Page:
We all know the importance of proteins as the “building blocks” upon which our body’s tissues are created. Proteins have also been shown to support the nervous system by keeping the mind healthy and alert. But when it comes to digesting these valuable amino acids, there are many factors at play that can alter our stomach’s ability to break them down properly. Our body requires two main ingredients to help properly digest proteins: stomach acid and digestive enzymes. These two ingredients work in tandem: stomach acid “switches on” the enzymes, activating them and allowing the proper breakdown of food.
Digestive enzymes have several specific functions such as keeping gut bacteria out of the bloodstream, maintaining normal microbial populations in the GI tract and regulating blood sugars after eating a lot of starches. The human body produces fewer enzymes as we age, thus food is less frequently broken down properly by activated enzymes before it reaches the small intestine. Aside from the normal aging process, other factors that affect protein digestion are: antacid use, use of antibiotics, overeating, poor sleep habits and increased stress levels. Even in health-conscious and physically active communities there can be difficulty digesting protein even while on a high-protein diet. This is especially true when protein sources are predominantly animal-based. On the contrary, plant-based protein sources are often predigested via fermentation and are already easy for the body to use effectively.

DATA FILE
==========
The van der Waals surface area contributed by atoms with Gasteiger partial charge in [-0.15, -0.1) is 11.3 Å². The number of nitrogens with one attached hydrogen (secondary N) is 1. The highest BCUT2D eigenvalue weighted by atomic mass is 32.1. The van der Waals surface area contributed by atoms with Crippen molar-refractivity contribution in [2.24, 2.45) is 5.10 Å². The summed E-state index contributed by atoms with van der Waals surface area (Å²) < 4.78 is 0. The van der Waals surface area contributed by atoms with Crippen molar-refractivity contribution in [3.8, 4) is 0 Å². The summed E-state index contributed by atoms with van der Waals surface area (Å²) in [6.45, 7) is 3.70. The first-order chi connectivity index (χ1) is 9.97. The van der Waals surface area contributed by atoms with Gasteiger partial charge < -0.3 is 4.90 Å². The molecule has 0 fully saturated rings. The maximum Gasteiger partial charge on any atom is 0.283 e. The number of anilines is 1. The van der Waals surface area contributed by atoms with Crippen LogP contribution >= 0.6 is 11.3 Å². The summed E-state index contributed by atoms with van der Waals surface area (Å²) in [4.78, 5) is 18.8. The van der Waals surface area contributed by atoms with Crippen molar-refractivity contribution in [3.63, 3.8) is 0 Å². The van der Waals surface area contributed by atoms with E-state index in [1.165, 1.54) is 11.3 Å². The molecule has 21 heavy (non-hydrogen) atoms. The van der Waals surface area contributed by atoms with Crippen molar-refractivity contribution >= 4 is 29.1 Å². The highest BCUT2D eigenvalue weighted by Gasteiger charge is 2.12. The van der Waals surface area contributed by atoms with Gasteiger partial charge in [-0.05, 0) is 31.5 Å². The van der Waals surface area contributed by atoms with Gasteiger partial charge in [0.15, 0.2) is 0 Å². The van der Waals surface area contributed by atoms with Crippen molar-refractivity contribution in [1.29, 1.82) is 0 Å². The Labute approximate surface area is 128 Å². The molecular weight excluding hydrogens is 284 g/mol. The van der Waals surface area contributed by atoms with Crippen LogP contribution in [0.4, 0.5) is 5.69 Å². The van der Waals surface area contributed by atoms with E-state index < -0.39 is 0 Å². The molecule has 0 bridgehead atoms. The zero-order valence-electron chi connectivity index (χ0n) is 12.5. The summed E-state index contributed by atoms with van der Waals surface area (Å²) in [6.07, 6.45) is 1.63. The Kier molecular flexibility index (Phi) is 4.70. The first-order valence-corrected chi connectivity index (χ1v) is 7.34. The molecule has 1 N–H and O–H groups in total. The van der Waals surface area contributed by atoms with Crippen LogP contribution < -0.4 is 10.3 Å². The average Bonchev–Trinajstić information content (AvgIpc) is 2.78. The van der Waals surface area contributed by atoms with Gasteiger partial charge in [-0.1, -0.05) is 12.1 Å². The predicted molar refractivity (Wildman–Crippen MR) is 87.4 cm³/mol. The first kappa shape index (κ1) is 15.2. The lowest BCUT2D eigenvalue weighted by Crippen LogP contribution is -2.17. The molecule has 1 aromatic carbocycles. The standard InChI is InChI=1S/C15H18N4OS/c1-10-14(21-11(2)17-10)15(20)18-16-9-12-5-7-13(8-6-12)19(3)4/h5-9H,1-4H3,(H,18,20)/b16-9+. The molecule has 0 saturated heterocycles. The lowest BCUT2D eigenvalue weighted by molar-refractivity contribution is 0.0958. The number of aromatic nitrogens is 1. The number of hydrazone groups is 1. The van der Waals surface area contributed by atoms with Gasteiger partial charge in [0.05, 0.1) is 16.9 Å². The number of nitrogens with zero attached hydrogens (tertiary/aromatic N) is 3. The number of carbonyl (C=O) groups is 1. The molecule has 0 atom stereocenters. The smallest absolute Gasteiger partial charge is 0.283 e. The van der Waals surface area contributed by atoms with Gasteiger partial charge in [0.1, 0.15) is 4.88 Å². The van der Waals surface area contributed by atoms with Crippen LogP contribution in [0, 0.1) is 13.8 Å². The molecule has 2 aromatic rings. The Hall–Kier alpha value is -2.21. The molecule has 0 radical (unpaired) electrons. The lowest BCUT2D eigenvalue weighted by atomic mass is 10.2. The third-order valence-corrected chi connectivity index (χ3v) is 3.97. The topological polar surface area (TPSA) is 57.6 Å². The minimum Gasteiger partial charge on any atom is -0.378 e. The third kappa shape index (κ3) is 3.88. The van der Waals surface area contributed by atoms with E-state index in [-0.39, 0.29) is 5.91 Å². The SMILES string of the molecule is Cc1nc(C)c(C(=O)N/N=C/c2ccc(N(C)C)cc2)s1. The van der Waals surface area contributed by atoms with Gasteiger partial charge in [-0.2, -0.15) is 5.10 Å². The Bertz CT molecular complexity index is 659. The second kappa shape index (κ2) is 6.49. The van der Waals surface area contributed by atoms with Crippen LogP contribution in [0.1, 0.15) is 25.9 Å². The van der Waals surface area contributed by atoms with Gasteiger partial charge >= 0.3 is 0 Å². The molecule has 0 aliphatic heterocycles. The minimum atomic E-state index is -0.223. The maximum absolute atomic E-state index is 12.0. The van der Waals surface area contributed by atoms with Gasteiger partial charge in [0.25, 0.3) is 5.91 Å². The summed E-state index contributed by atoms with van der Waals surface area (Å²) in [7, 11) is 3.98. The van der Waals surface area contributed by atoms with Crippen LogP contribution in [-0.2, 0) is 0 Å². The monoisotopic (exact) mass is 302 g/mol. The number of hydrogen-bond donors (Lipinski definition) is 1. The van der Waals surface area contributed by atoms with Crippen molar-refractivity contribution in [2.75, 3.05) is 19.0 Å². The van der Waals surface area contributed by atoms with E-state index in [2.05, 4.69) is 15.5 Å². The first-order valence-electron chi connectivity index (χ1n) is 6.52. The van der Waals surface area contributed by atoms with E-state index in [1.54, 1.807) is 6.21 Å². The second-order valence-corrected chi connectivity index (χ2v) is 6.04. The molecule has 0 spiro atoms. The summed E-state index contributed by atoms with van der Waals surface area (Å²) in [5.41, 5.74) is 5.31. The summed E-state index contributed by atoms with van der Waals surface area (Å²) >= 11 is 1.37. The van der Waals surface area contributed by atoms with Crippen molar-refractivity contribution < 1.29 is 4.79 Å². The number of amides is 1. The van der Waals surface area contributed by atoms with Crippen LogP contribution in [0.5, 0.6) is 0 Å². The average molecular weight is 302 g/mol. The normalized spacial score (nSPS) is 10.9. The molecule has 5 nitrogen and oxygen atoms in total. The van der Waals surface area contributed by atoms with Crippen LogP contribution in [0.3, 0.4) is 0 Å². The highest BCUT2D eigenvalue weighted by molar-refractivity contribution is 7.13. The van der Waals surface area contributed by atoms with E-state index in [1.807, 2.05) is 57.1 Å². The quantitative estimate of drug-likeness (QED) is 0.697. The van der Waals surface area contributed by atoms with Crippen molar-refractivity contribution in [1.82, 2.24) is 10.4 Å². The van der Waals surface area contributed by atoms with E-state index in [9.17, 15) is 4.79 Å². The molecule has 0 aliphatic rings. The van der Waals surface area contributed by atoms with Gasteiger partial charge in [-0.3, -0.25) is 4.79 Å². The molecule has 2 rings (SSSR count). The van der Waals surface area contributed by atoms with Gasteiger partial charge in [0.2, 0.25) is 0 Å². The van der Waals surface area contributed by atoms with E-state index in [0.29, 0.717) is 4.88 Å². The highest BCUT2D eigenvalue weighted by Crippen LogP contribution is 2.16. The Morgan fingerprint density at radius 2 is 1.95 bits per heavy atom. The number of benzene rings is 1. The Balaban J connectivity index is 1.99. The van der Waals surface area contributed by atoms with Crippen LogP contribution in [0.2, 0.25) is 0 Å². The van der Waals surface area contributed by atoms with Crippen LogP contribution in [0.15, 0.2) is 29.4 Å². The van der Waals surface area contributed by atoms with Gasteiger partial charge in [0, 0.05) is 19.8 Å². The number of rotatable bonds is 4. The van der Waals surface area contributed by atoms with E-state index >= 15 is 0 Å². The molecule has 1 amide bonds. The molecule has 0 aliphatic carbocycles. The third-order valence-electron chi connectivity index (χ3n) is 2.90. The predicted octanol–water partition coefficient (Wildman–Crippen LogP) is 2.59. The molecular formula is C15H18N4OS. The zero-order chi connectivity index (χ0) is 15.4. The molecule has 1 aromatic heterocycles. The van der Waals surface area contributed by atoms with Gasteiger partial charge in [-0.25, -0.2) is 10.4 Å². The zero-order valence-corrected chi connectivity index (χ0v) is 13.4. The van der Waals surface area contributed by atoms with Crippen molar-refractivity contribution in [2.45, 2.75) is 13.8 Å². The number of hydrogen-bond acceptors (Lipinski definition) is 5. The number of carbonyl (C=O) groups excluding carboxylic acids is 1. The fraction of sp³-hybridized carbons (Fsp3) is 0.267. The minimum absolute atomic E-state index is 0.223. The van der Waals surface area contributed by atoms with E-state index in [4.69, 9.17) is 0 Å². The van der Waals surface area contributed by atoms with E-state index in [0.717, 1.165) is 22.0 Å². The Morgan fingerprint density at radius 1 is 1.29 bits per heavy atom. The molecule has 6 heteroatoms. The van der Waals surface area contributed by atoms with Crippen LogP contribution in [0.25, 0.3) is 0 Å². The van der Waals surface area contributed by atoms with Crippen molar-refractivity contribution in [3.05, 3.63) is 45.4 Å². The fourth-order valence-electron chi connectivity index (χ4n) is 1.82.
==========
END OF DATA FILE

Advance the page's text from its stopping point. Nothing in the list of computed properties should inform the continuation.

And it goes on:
When an overgrowth of microbes makes the stomach pH too high, or alkaline, whole protein molecules are allowed to bypass the stomach and reach the small intestine. Additionally, an alkaline environment allows the growth of bacteria and yeast in the small intestine which can cause symptoms such as gas, cramping, heartburn and irregular bowel movements. Maintaining the appropriate pH promotes health levels of enzyme activity, but how do we help promote healthy pH levels?
That’s where probiotics come in. Probiotics have been shown to kill overgrown bacteria in our digestive tract, calm inflammation and therefore help restore the digestive tract to the proper pH level. Thus, fermented foods, foods fortified with probiotics and probiotic supplementation can all gently bring our body’s inner ecosystem back into a state of balance. Probiotics therefore enhance protein uptake in the body, especially for less bio-available protein sources. Improved absorption of dietary proteins and a diet rich in plant-based protein sources not only reduce our need to consume as much protein, but we can also lessen our carbon footprints along the way.
Body Ecology. How to Digest Protein: Your Health Depends On It. https://bodyecology.com/articles/how-to-digest-protein-your-health-depends-on-it
Chu, Will. 2016. Probiotics Flex Their Muscles To Enhance Protein Efficacy. NutraIngredients. https://www.nutraingredients.com/Article/2016/03/24/Probiotics-flex-their-muscles-to-enhance-protein-efficacy
Share This Article